Arelis Diaz realized at a young age that it’s possible for a teacher to impact the life of a vulnerable student forever.
In third grade, the daughter of Dominican immigrants struggled to learn her multiplication tables. Her teacher tracked students’ progress on a chart on the bulletin board with paper rockets. The more the student learned, the higher the rocket rose, but Diaz’s hovered low.
Her parents spoke no English and felt lost in the U.S. education system. But that didn’t stop her teacher from reaching out to them. One day after school, she invited Diaz’s mother inside to show her the rocket ship and bulletin board. With patience and hand motions, she taught her to help Diaz at home with flash cards.
“She involved my mom in a very different way,” Diaz said. “She showed her how to do it, what to do, and the impact it would make. That stayed with me forever.”
That connection would leave such a mark on Diaz that, years later, it played a role in helping transform North Godwin Elementary School’s performance from dismal to on par with some of the state’s most affluent schools. She knew parents like her own would become involved in their children’s education if given knowledge, but it would take a multi-pronged effort. Every staff member had to believe students could achieve at much higher levels.
Diaz served as North Godwin’s principal from 2000 to 2005 following five years as an English-language learner (ELL) teacher at the school. After her tenure as principal, she served as Godwin Heights assistant superintendent in charge of curriculum, instruction and human resources for five years. She is now program officer for education and learning for the W.K. Kellogg Foundation in Battle Creek.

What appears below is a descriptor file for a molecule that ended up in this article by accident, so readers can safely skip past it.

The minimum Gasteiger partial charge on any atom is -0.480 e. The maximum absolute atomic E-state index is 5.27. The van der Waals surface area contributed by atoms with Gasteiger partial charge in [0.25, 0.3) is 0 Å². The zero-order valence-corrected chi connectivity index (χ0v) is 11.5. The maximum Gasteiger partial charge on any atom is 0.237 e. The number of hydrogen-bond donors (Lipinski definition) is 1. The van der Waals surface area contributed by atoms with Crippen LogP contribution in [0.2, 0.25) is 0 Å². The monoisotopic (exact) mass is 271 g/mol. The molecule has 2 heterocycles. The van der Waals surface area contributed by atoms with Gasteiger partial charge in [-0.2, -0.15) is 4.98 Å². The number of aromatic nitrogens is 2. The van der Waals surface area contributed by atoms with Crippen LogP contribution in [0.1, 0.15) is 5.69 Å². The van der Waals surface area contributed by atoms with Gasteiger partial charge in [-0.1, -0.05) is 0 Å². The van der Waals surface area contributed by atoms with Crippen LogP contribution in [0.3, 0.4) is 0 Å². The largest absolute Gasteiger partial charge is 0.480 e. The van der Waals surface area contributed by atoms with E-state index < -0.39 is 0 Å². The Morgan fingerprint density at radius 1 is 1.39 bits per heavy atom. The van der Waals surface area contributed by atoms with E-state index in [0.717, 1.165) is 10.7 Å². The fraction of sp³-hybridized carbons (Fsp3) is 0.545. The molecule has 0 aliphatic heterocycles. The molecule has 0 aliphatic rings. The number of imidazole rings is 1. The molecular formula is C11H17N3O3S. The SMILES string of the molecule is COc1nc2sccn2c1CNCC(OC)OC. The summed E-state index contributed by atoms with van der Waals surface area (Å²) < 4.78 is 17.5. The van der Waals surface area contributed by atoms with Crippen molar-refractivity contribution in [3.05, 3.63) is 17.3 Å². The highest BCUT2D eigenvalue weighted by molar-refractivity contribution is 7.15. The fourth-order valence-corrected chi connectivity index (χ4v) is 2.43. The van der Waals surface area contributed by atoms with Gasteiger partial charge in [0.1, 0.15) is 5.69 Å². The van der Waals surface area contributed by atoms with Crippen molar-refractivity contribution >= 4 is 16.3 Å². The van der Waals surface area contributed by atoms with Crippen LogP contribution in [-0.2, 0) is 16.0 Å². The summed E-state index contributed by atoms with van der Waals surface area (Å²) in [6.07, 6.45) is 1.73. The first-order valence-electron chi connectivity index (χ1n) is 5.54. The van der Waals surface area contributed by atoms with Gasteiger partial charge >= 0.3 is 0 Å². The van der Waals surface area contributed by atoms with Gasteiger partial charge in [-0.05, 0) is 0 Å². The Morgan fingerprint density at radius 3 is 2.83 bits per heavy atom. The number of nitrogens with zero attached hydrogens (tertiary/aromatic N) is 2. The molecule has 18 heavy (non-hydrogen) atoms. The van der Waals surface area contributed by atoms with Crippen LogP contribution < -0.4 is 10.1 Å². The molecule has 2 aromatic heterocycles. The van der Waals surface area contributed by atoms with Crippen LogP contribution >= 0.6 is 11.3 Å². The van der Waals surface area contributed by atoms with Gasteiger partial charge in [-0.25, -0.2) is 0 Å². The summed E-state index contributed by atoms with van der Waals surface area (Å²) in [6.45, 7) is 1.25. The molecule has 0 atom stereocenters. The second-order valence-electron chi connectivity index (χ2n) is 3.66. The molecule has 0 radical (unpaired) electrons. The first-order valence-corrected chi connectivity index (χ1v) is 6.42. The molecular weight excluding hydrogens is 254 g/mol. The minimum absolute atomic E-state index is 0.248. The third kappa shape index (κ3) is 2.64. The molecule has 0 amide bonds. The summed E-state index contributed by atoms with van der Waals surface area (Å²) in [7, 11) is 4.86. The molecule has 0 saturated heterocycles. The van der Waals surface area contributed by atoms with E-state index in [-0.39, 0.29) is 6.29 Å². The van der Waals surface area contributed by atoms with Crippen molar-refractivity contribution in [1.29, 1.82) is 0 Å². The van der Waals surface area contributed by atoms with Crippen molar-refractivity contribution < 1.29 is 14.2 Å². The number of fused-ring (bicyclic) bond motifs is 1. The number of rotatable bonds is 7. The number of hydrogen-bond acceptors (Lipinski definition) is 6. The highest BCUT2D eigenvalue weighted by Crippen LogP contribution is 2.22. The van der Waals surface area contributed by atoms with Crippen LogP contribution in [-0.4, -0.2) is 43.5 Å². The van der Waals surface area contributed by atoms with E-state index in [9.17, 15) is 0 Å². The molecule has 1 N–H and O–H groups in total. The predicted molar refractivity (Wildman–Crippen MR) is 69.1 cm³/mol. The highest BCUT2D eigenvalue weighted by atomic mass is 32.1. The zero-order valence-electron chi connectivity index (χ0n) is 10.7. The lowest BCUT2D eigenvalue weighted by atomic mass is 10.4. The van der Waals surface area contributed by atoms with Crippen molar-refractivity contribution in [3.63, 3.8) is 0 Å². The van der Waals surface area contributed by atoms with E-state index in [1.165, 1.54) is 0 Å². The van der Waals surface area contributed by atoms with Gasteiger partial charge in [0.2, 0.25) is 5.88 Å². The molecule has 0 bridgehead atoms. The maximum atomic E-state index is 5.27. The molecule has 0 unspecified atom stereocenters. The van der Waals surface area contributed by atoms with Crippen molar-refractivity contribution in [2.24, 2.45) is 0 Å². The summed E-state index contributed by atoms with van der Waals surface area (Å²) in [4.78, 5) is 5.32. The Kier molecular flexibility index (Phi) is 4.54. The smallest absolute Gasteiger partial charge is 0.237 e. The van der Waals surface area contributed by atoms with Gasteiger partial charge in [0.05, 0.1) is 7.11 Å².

Above and beyond her titles, Diaz calls herself a “justice warrior.” Her work changed education for low-income students in North Godwin Elementary School, but it required hard work and the willingness to go to battle, she said.
“There’s a war, and the war is all about the injustice in our educational system — the gap in learning between the haves and have-nots,” Diaz said. “It is the greatest social injustice of our time, and most leaders don’t have the intestinal fortitude to go forward and do what they need to do to change that.
“My mantra became ‘We will do whatever it takes’ to effectively educate all of our students,” she added.
Getting Parents Involved
Today, the school, where staff includes several teachers who worked under Diaz, continues to excel despite having 92 percent of students qualifying for free or reduced lunch.
To create change, Diaz began intensely scrutinizing data on student performance and using it to modify teaching practices, build on what was working and discard what wasn’t. She demanded accountability among her staff, and presented teachers with information and resources to dispel stereotypes and instill the mindset that all students can learn at high levels.